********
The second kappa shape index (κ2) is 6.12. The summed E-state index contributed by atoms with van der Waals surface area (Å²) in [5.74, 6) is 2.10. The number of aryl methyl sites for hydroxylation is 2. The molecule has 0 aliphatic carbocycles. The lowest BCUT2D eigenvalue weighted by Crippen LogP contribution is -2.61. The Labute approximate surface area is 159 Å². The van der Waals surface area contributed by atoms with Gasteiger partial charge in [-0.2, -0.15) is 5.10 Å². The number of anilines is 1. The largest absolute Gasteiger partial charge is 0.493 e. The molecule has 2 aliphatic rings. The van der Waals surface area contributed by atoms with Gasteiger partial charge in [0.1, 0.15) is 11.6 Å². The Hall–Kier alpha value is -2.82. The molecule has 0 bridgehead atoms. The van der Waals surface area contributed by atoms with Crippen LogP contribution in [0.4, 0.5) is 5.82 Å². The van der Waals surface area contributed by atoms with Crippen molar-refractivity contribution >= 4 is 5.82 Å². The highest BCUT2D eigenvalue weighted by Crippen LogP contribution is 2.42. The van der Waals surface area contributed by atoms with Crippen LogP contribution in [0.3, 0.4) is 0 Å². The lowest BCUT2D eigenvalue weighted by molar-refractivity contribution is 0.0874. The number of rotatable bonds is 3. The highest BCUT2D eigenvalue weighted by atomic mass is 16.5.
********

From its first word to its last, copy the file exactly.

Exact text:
The second kappa shape index (κ2) is 6.12. The summed E-state index contributed by atoms with van der Waals surface area (Å²) in [5.74, 6) is 2.10. The number of aryl methyl sites for hydroxylation is 2. The molecule has 0 aliphatic carbocycles. The lowest BCUT2D eigenvalue weighted by Crippen LogP contribution is -2.61. The Labute approximate surface area is 159 Å². The van der Waals surface area contributed by atoms with Gasteiger partial charge in [-0.2, -0.15) is 5.10 Å². The number of anilines is 1. The largest absolute Gasteiger partial charge is 0.493 e. The molecule has 2 aliphatic rings. The van der Waals surface area contributed by atoms with Gasteiger partial charge in [0.1, 0.15) is 11.6 Å². The Hall–Kier alpha value is -2.82. The molecule has 0 bridgehead atoms. The van der Waals surface area contributed by atoms with Crippen LogP contribution in [0.4, 0.5) is 5.82 Å². The van der Waals surface area contributed by atoms with Crippen molar-refractivity contribution >= 4 is 5.82 Å². The highest BCUT2D eigenvalue weighted by Crippen LogP contribution is 2.42. The van der Waals surface area contributed by atoms with Crippen LogP contribution in [0.3, 0.4) is 0 Å². The lowest BCUT2D eigenvalue weighted by molar-refractivity contribution is 0.0874. The number of rotatable bonds is 3. The highest BCUT2D eigenvalue weighted by atomic mass is 16.5.